4. On his long list of acting projects …

Cumberbatch was introduced to U.S. audiences earlier this year via his highly-praised performance as the menacing villain Khan in “Star Trek Into Darkness.

In the next few months, you can catch Cumberbatch in not only “The Fifth Estate,” but alongside Brad Pitt and Michael Fassbender in “12 Years a Slave” (see ) and in the film “August: Osage County,” which has a limited U.S. release on Dec. 25 and stars Meryl Streep and Julia Roberts.

Also, Cumberbatch voices the part of Smaug the dragon in “The Hobbit: The Desolation of Smaug,” which is also set for release in December, and season 3 of “Sherlock” premieres in 2014.

“I’m proud enough of every single project I’m in to be looking forward to it because of the other work that surrounds me, so it’s not all about me and I can genuinely say that it’s varied enough as a slate to not fear too much overexposure. I hope the public agrees.”

5. His biggest inspiration … (response to fan-submitted question)

“Well there are two. My parents,” Cumberbatch told OTRC.com.

Cumberbatch’s mother and father are both actors and appeared together on the BBC series “The Lotus Eaters” in the 1970s.

“Definitely my mum and dad,” Cumberbatch said. “That’s a very easy answer.”

Source.

Benedict Cumberbatch Is Not “An Overnight Success”

His recent rise to fame may seem meteoric but Benedict Cumberbatch is keen to make it clear he’s not an overnight sensation.

“Somebody said to me the other night ‘You’re an overnight success’,” Cumberbatch told US Vogue magazine, “but it didn’t happen overnight.”

The Sherlock star has a point. Like many aspiring British actors his career began with bit-parts in shows like Heartbeat and Silent Witness. Cumberbatch had TV roles in spy drama Spooks and period tale Tipping the Velvet, too, before seriously impressing as Stephen Hawking in a BBC biopic of the physicist.

Earlier film appearances have included parts in The Other Boleyn Girl and as a memorably up-tight University Challenge team captain in Starter for 10.

It’s only in recent years that starring roles in major series like Sherlock and Parade’s End have come along, while his biggest movie part to date – central villain Khan in Star Trek Into Darkness – was only in cinemas this year.

So while Cumberbatch’s career has hardly seen him gain instant fame, it has involved variety – something he says has been important to him since his school days, when he happily switched between muddy rugby fields and the drama studio.

“Everyone was confused” he admits. “‘There’s that chap from the rugby pitch – takes his tackle low and doesn’t complain when he comes out of it badly. And oh, look, there he is wearing a wig and prancing around being Titania, queen of the fairies.’ I covered all bases.”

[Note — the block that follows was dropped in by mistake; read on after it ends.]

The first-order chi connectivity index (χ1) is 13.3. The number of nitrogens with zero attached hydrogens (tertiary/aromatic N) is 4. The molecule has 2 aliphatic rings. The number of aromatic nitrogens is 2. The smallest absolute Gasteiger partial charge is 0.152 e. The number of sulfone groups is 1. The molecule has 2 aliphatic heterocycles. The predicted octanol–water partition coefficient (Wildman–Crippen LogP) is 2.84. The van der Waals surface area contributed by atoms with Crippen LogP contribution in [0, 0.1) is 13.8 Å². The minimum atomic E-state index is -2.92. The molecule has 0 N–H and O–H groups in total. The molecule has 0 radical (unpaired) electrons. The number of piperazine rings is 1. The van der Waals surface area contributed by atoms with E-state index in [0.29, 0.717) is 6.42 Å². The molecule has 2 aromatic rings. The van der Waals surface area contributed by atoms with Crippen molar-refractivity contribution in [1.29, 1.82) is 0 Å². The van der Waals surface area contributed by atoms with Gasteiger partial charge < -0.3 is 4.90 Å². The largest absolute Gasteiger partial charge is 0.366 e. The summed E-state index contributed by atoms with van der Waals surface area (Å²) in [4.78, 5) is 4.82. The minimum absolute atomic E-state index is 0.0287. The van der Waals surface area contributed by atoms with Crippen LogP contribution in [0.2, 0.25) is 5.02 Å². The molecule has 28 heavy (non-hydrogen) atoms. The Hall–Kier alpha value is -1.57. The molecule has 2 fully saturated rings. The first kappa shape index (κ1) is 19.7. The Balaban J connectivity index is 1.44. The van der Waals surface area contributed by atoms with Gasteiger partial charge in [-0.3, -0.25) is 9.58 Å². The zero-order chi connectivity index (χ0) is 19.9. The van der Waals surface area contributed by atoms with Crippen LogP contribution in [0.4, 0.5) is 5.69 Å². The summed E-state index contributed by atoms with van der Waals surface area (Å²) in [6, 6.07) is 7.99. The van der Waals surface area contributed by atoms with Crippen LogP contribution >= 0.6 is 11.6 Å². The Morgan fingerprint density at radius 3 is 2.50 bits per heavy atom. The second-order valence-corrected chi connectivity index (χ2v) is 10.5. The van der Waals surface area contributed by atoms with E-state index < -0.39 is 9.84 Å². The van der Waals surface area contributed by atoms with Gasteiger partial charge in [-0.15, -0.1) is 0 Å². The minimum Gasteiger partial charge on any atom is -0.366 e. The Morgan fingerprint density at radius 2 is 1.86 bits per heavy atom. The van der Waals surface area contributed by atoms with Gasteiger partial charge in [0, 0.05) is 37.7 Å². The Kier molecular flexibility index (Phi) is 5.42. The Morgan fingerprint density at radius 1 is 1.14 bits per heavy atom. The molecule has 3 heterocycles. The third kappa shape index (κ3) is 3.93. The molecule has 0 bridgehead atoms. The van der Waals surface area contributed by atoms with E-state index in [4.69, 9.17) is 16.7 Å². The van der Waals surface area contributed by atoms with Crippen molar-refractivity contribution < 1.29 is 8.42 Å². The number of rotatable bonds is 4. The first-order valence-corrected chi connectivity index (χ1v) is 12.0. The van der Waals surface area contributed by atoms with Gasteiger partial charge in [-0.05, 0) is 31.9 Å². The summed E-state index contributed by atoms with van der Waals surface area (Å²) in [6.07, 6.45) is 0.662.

Source.

Benedict Cumberbatch Enjoys Being A Villain

I have added a new photoshoot Benedict did, along with an article that came with it.

Settle in and make yourselves comfortable. Benedict Cumberbatch is taking off his tie.

Only a few minutes into an interview about his villainous turn in “Star Trek Into Darkness,” the English actor was all apologies for the distraction. But a painful pinched nerve required some tending to before he walked the red carpet at the New York premiere of J.J. Abrams’ highly anticipated sequel.

A pinched nerve in the left shoulder? Perhaps Cumberbatch has been spending too much time in the company of angry Vulcans of late?

“Ah, I see what you did there,” Cumberbatch said with a laugh. “Those who pay attention to these things will notice that’s the one that Zach grabs in the film.”

Zach, of course, is Zachary Quinto, who, in reprising his role as Mr. Spock for “Into Darkness,” spends considerable time pursuing, punching and, yes, Vulcan nerve-pinching his wily foe.

Set roughly one year after the events depicted in Abrams’ 2009 “Star Trek” reboot, “Into Darkness” sees Capt. Kirk (Chris Pine), Spock and the rest of the USS Enterprise crew reunite in the face of a new enemy who turns out to be one of the most memorable villains in all of “Trek” lore.

The true identity of Cumberbatch’s character, who’s introduced as John Harrison, has been the subject of widespread speculation since the film headed into production. Abrams is famous for guarding the details of his projects, but “Into Darkness” took the cloak-and-dagger mystery to a new level.